The church of St Mary - Early English gothic, although the tower is Perpendicular and leans to one side (this has been cleverly corrected in the view from the road).  The building had been restored in 1885.  As I parked my car I could hear the current work going on - a constant sound of movement, banging and shouts.

No service today as the building is closed while the new lead is being put on the roof.  One of the church wardens was waiting to meet me, a stout woman in her sixties.  She seemed a bit disappointed when I arrived, and perhaps she had been expecting someone older and more erudite.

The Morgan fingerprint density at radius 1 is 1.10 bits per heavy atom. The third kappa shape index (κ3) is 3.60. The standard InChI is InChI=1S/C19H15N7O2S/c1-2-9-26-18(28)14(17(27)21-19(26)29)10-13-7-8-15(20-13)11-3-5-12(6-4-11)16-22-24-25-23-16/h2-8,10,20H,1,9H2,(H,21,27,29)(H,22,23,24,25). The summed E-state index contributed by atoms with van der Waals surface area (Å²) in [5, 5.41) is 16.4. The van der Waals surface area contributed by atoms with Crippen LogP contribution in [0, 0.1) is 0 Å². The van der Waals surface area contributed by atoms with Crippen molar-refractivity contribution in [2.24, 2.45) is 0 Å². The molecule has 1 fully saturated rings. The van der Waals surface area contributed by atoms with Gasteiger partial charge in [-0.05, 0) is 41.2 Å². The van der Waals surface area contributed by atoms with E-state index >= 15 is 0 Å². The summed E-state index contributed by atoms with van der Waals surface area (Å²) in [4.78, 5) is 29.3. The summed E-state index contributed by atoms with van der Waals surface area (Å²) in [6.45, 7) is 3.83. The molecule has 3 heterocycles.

One enters through the south porch, which is of considerable interest being wide and square with low stone benches against either side, under arches of slender columns.  This area had been developed as a sort of mini-mausoleum in the Victorian period, and on the floor were five red granite slabs ornately carved with stylised flowers.  Supplementing these gravestones were, on the walls, five large brass tablets, again very elaborate.  These monuments dated from the 1870s to the 1890s and related to intermarried families of local farmers, forming a little clan linked by alliances of blood and property and displaying tremendous pride in their collective lineage.  Heraldry (possibly assumed), floral flourishes, meticulous references to family connections.  Now the porch was used as the entrance for the workmen whose boots walked on the graves (how are the mighty fallen).